Huawei decision is a sensible compromise but could still anger US | Technology

It may not please large segments of the Conservative party, but Boris Johnson’s Huawei decision is a realistic attempt to carve a compromise between legitimate security concerns about the Chinese company and the need for a fast and affordable rollout of 5G networks in the UK.

The decision to designate Huawei a “high risk” vendor is a statement of the obvious, when accompanied by a warning from the National Cyber Security Centre, an arm of GCHQ, that “the Chinese state (and associated actors) have carried out and will continue to carry out cyber-attacks against the UK and our interests”.

But this is a company that has been supplying mobile phone technology for 15 years in the UK and is already subject to having its code monitored by a special agency. Britain’s spy agencies have long believed that the risks of using Huawei can be mitigated by the other measures spelled out in the report, and it would be a bold politician who were to say the intelligence community was wrong.

Huawei will be excluded from supplying kit to military bases and nuclear sites – although these are restrictions the company is already subject to – and other elements of the critical national infrastructure. Its market share in mobile phone antennas and base stations, where it is the market leader, will be capped at the current 35%, when that figure had been expected to rise.

Huawei is a Chinese telecoms company founded in 1987. Officials in Washington believe the company poses a security risk because the Chinese government will make the firm engineer backdoors in its technology, through which information could be accessed by Beijing. Donald Trump has banned US companies from sharing technology with Huawei and has been putting pressure on other nations to follow his lead.

The UK has accepted there is some risk in working with Huawei, but security services do not believe it to be unmanageable. It has designated Huawei a “high-risk vendor”, but the company will be given the opportunity to build non-core elements of Britain’s 5G network. The head of MI5 had recently said he was confident the US-UK intelligence-sharing relationship would not be affected if London gave Huawei the nod.

Much of the doubt surrounding Huawei stems from founder Ren Zhengfei’s background in China’s People’s Liberation Army between 1974 and 1983, where he was an engineer. His daughter, Huawei’s senior executive Meng Wanzhou, was arrested in Canada in December 2018 over allegations of Iran-sanctions violations.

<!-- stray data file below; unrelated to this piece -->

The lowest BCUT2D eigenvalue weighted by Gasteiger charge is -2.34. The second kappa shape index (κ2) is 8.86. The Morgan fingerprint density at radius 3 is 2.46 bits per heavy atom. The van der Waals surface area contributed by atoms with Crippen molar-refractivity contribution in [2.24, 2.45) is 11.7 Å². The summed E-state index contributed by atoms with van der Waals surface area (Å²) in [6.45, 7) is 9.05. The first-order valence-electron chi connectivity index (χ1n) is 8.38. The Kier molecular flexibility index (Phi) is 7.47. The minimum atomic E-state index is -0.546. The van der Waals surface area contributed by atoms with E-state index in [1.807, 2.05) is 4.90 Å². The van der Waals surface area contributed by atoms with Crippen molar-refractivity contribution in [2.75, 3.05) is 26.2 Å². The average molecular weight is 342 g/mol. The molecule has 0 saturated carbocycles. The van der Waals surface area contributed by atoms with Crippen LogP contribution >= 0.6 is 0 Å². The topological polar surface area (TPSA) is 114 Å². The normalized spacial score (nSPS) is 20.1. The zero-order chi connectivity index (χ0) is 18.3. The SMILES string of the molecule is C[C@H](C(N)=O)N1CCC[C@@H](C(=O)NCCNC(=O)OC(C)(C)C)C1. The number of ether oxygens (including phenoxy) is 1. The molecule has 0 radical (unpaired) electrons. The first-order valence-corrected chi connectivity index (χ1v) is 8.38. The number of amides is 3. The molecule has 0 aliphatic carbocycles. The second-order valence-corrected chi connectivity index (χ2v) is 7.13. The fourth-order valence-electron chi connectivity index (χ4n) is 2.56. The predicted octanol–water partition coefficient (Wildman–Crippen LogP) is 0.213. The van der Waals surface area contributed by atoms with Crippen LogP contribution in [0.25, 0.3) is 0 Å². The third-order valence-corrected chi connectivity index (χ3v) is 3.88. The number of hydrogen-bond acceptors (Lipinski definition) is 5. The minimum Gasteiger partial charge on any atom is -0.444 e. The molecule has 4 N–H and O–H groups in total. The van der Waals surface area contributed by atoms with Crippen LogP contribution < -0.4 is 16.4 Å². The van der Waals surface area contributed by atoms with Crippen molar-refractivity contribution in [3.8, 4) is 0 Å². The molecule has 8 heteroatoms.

Huawei insists it has never been asked to build any backdoor into its technology by the Chinese government and has offered to sign a “no spy agreement” with countries adopting it. The trade rivalry between the US and China has intensified in recent years and the firm believes the White House is simply using it as a weapon in that larger fight.

Kevin Rawlinson

Photograph: Mark Schiefelbein/AP

The fact is that ministers have to balance two realities: that Huawei kit is cheaper and more advanced, against a more notional risk that China will exploit Huawei for global surveillance. There is no doubt that China would have the capability to try, if not now then in the future; the question becomes whether it can be defended against. Capping Huawei’s market share and restricting the technology’s application helps with that.

What is less clear is what the response of Donald Trump’s White House will be. The US administration is deeply hostile to Huawei, seeing it as part of a wider geopolitical conflict between Washington and Beijing.

But will it do real damage to the fabled “special relationship”? Three Republican senators wrote on Tuesday morning that they might want to review intelligence sharing between Washington and London, but to do that, they will probably need legislation, which has to get through Congress, which is not fully under their party’s control. The reality, also, is that the US benefits from Britain’s intelligence capabilities.

Trump, of course, has plenty of capacity to surprise. But in the run-up to the decision some US officials were careful to separate the Huawei decision – a security matter – from the looming post-Brexit trade talks. Both Washington and London want a trade deal, so it would be a potentially damaging act for both sides to link the two issues.

Until now, despite all the pressure, the US has not offered the UK any viable alternative, to the frustration of British officials who were told that London should “prioritise security over cost”. But that would mean higher phone bills in the the future (US bills on some estimates are $50 (£38) a month more than their British counterparts).

It is not an attractive alternative, which is why deploying some Huawei technology in high-speed mobile phone networks makes sense.

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